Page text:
The majority of U.S. pandemic-era inflation came from a surge in demand, but supply chain constraints stoked it further, Federal Reserve Bank of New York research shows.
About 60% of the inflation seen from 2019 to 2021 was driven by demand-side factors, with the rest stemming from supply issues, according to the analysis by the New York Fed.
“The bottom line of this decomposition is that supply constraints magnified the impact of higher demand in inflation,” Julian di Giovanni, the head of climate-risk studies in the New York Fed’s research and statistics group, wrote in a blog post published Wednesday.
Di Giovanni found that most sectors in the U.S. — or 58 out of 66 — were affected by supply constraints, such as worker shortages and logistics bottlenecks, during the pandemic. He estimated that without those challenges, the annual inflation rate would have reached 6% at the end of 2021, instead of 9%.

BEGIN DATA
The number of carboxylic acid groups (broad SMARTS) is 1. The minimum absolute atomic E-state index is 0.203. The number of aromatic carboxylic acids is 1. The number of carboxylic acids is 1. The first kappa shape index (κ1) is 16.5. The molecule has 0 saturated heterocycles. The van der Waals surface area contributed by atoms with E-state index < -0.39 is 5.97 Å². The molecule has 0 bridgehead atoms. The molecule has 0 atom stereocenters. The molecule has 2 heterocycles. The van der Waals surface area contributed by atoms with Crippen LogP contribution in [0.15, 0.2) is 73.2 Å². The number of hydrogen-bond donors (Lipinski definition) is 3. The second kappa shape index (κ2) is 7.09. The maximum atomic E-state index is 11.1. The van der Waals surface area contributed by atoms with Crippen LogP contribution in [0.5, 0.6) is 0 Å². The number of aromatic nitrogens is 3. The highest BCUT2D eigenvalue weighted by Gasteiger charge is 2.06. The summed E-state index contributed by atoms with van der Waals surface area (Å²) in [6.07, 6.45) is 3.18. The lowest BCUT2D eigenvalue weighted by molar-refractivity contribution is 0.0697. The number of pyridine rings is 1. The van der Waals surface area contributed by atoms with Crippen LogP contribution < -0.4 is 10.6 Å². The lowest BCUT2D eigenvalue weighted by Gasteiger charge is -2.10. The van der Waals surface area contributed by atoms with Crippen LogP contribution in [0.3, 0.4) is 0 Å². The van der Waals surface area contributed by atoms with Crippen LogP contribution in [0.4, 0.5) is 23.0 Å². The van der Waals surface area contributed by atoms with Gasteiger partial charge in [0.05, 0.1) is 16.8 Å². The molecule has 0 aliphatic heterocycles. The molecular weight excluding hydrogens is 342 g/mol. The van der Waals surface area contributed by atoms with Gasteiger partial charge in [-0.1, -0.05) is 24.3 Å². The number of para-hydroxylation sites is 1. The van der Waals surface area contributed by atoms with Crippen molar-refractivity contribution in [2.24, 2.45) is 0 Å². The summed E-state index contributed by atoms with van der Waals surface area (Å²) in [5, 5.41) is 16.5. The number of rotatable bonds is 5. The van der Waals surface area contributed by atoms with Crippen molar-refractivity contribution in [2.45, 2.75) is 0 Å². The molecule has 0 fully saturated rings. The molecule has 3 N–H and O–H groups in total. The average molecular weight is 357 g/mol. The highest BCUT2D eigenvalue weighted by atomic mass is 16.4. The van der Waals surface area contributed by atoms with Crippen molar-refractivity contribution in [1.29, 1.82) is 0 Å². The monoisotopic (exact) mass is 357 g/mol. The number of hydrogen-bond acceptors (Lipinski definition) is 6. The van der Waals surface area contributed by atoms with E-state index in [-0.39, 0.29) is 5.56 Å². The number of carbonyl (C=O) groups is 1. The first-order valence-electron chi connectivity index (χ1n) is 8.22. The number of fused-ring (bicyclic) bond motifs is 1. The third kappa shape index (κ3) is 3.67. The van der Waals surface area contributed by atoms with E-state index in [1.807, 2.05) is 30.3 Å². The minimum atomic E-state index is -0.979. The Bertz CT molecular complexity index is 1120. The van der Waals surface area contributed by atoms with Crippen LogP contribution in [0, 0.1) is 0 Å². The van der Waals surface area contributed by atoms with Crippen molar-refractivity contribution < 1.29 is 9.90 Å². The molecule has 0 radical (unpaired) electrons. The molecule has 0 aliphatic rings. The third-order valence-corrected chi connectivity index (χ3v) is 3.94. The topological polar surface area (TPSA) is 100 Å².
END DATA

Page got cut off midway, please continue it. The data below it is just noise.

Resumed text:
However, demand-side factors played a bigger role in driving up prices. Fiscal and monetary support led to greater demand overall, and the “composition of demand also changed as consumers substituted from services to goods,” he said. This led to more imbalances between supply and demand, which amplified the effects of the supply constraints, the researcher said.
“Put differently, fiscal stimulus and other aggregate demand factors would not have driven inflation this high without the pandemic-related supply constraints,” di Giovanni wrote.
The consumer price index rose by 8.5% in July from a year earlier, down from the 9.1% annual increase seen in June, which marked a 40-year high for the inflation rate, according to data from the Labor Department.
Fed officials are aggressively raising interest rates to combat those robust price increases by lowering demand and slowing growth. The U.S. central bank lifted rates by 75 basis points in July for the second month in a row.
Officials are likely to raise rates by either 50 basis points or 75 basis points when they meet next month, a decision policy makers say will be determined by economic data. They will be able to review one more employment report, and receive another update on consumer prices before they meet again on Sept. 20-21.
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